I tried not to panic. I focused on the chords, the words, the melody. I pretended not to even notice the fact that my shirt was literally falling off my body in front of a group of people. But all the while, I could feel my anxiety level skyrocket.
Oh my god. There's a legitimate chance that my naked breast will be exposed to everyone in this room if I don't stop playing right now.
But I didn't want to stop playing. I didn't want to cut off the song in the middle, just so I could reinforce the patriarchal belief that my breasts are inherently sexual and lewd and inappropriate and, therefore, something to be ashamed of. Moreover, I didn't want the song or the quality of my voice to suffer because I was worried about what people would think if they -- god forbid! -- caught a glimpse of my nipple.
I thought about all those women who go to Free The Nipple rallies and bare it all to fight for gender equality. I thought about the fact that exposed breasts are not illegal in Colorado. And I made the decision to stop worrying and continue on with the song -- impending nakedness be damned.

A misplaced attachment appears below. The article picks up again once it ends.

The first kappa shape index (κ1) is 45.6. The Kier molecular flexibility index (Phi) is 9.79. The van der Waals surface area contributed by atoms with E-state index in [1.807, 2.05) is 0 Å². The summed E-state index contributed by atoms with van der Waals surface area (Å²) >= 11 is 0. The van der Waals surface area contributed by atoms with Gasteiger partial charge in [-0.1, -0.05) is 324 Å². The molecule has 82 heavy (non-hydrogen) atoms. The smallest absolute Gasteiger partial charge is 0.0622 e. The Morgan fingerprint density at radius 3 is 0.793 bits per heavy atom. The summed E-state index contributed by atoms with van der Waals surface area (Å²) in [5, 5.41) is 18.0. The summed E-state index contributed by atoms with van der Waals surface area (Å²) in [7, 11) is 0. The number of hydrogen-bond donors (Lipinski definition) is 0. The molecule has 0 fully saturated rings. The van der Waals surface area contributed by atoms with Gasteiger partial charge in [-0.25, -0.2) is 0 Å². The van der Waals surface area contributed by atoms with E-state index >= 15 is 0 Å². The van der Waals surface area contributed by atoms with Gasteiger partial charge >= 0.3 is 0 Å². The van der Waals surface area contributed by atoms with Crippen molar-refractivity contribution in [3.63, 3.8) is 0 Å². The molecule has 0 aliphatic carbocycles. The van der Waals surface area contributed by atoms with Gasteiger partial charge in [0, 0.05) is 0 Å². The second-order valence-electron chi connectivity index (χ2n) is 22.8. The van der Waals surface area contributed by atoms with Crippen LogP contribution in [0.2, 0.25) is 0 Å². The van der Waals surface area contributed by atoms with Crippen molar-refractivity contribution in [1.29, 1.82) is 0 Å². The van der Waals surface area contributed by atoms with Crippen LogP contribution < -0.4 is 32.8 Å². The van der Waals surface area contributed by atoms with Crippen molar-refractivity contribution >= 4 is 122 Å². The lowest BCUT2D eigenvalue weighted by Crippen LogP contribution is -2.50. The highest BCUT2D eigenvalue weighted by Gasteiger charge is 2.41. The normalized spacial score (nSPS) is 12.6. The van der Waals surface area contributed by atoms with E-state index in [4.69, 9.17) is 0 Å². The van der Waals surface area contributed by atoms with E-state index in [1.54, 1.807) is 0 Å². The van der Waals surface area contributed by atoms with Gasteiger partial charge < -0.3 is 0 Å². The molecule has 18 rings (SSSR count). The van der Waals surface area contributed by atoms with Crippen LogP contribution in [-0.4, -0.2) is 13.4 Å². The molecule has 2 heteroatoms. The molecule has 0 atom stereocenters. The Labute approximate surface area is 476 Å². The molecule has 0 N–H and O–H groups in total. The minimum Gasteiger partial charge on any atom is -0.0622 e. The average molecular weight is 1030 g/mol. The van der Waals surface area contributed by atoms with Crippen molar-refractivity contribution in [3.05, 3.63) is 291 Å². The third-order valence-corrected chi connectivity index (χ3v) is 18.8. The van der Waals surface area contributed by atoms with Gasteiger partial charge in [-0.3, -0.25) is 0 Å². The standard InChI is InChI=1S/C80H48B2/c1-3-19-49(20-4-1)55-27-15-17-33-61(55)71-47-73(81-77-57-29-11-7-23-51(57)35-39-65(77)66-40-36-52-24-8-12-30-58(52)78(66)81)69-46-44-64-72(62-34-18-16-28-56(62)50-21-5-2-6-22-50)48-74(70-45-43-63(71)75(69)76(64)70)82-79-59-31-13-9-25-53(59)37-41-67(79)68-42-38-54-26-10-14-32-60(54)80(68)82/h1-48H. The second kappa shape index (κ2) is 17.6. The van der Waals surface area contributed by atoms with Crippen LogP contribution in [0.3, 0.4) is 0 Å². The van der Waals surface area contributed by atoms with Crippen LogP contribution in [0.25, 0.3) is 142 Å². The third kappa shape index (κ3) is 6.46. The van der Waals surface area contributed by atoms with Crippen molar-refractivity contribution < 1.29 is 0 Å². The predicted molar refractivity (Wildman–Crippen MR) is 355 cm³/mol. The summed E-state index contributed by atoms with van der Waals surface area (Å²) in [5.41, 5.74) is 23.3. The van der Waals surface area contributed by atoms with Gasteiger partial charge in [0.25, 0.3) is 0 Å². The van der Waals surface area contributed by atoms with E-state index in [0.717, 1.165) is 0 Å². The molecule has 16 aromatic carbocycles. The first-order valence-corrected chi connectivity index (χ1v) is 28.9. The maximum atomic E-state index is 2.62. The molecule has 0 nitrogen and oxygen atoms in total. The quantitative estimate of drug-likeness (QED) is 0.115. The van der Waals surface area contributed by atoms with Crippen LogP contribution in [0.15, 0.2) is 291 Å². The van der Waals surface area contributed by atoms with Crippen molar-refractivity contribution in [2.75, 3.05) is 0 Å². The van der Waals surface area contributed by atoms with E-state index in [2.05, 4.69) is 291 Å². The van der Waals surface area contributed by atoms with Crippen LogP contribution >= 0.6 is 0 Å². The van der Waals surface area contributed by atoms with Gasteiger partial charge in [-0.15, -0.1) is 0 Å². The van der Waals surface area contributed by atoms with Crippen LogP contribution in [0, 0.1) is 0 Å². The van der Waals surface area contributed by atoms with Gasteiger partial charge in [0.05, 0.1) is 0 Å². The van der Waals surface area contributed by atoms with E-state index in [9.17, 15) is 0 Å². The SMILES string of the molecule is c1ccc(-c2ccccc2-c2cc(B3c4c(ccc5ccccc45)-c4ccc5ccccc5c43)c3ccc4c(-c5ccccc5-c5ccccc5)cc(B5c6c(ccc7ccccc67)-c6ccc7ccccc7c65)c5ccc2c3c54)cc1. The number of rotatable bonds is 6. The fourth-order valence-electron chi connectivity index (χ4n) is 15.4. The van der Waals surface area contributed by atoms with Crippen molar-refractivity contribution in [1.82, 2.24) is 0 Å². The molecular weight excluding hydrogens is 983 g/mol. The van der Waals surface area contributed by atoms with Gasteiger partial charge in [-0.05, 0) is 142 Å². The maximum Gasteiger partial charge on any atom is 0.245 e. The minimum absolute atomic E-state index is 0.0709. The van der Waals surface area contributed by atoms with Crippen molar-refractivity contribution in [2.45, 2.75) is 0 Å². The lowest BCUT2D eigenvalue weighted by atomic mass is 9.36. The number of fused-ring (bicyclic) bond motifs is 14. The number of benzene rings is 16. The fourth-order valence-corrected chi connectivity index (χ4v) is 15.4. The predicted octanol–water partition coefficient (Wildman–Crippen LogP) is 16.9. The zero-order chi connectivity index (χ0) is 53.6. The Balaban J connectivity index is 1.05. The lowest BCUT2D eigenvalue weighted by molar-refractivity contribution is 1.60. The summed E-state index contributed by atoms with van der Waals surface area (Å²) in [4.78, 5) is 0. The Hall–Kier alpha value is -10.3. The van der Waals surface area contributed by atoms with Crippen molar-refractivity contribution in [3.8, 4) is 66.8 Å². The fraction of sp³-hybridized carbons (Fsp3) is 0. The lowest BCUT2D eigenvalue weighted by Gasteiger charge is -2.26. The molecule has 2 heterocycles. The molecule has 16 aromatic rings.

My shirt sank lower and lower, until finally, the strap was down around my elbow and the neckline was below the swell of my breast. I positioned my guitar a little higher, in an attempt to shield myself as much as I could, but the fact of the matter was that my breast was hanging out while I was singing and playing guitar on a stage in front of a live audience.
I am certain that people saw my nipple that night.
I have also realized that I am okay with that.
Because here's the thing: Nipples are a fact of life. We all have them.
We all see them -- on the bare chests of men who walk around shirtless and don't think twice about it. And the reason -- the only reason -- I have spent my whole life believing that my nipples are inappropriate and need to be kept hidden away like some dirty little secret is because I have been indoctrinated by society to feel that way.
Our very culture teaches women to be ashamed of our nipples -- and when one pays attention to the presence of the female breast in the media and the context in which it almost always appears, it's pretty obvious why. In commercials, print ads, magazines, movies and television, the vast majority of breasts you will be shown are portrayed as monuments to sex and sexual situations.